Gilis

Gili Air, Gili Meno, Gili Trawangan – three small islands lying North of Lombok. Known for its laid back atmosphere, small population and an absence of any motor vehicles. The islands have been popular among backpackers for years, but in the recent years they got attention from more upscale travellers, which resulted in the rapid development and price spikes making Bali look like a budget destination. Geography wise Trawangan has a small hill in the centre of the island, Meno boasts a salt lake with mangrove trees and Air has nothing. All the three islands are surrounded by coral reefs, which make swimming challenging especially during the low tide.

The islands are very close to each other. The shortest distance between the islands is some 600 meters, but swimming is not possible due strong unpredictable and potentially fatal currents. In fact when we were there, three people died (two of which were Finnish) when attempted to swim across. Interestingly enough one of the locals advised us to swim from Meno to Trawangan instead of taking a boat and was genuinely surprised, when heard about the deaths. That confirmed once again that locals can be clueless beyond belief.

Air

Air was the most pleasant of the three. We spent six days there and could easily spend more. There is not much to do apart from diving and snorkelling, but that is totally ok. Time flies differently there and having nothing to do feels as an advantage. Why do anything indeed, when you can get by without resorting to any activities just fine? Breakfast in the morning, lunch in the afternoon and dinner in the evening. Swimming, walking and chilling out in between. Why bother with anything else? Slow life at its best, even if the time flies fast.

Trawangan

Trawangan was the whole different matter. We arrived there on a Saturday morning and it immediately turned us off. Full of local day trippers from Lombok, galloping horse carts and douchebag party vibe all around was enough to not spend more than one night there. Walking away from all this madness into the more secluded parts of the island redeemed things a bit. Stopping for an ice coffee in a posh, but eerily deserted beach bar with no customers other than us was in particular pleasant. Not a waste of time after all, but I see no reason to go there again.

Meno

Meno is the most deserted of the trio. We arrived to the island with a boat full of people, who disappeared mysteriously after the landing and were not seen again. A lot of mosquitoes though. “Finish” and “no have” were heard here more than the usual with some local restaurants had basic ingredients missing like fruits. There is a fair share of abandoned resorts, which contribute to the desert island atmosphere. There is something majestic in seeing the remnants of the former glory. Despite all this Meno made a good impression. The beaches there are the nicest and the most accessible of the bunch. This deserted atmosphere and the beaches call for staying on the island for a couple of days before moving to Air. Trawangan can be left out of the equation, unless one feels adventurous.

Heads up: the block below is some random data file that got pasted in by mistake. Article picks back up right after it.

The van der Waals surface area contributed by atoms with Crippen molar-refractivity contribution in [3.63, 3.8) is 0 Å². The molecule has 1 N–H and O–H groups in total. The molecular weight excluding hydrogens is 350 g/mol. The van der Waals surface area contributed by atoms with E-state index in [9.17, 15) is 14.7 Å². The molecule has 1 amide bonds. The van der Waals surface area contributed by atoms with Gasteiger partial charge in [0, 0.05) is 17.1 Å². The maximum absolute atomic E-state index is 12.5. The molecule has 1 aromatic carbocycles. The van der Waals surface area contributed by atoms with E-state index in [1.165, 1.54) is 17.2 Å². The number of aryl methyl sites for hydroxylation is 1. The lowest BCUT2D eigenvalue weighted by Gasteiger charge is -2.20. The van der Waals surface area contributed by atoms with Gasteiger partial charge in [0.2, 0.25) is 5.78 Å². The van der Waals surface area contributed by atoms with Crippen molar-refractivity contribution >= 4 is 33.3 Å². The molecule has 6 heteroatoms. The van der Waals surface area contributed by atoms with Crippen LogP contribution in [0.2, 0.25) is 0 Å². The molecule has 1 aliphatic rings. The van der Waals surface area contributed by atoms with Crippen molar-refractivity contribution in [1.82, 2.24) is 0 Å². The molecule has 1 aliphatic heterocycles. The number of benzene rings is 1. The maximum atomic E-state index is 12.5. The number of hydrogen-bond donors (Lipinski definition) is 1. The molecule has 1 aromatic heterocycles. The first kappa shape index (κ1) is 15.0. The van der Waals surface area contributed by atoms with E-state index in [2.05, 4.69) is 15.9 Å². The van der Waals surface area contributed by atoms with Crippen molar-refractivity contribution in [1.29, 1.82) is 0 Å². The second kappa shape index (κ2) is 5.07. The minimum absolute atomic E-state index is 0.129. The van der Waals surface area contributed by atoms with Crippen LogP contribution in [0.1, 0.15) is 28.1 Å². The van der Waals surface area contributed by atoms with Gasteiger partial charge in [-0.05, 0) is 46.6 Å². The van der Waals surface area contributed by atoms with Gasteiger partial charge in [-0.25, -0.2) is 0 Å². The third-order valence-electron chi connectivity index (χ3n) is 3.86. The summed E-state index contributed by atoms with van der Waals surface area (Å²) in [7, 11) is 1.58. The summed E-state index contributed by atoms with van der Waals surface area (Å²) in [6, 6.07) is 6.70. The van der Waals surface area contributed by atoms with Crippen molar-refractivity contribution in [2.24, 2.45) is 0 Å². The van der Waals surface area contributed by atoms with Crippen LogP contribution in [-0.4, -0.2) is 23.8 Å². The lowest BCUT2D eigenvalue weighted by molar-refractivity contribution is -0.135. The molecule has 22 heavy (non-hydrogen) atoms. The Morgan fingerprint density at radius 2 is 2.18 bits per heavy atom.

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A young rastaman and his mother on their way to Gili Air

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Kids playing in the rain on Gili Air

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Rural idyll on Gili Air

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Each island has got its own solar panel farm. It seems it is the only electricity source, as diesel generators were nowhere to be seen

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Kids bathing on Gili Air

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Boating, canoeing and wake boarding.

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Boats waiting on the beach of Trawangan

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It can get rather windy on Trawangan

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Goats hiding from the pouring rain on Gili Trawangan.

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Shapes of unknown origin and purpose were spotted on the beach of Trawangan. Anybody have any idea what these are?

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An eery, but stylish deserted bar on Trawangan.

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An abandoned resort on Gili Meno

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A "big snake" was caught on Meno. It was big indeed.

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Yaya Warung, the best restaurant on Meno. Cheap prices, tasty food and occasional live music.

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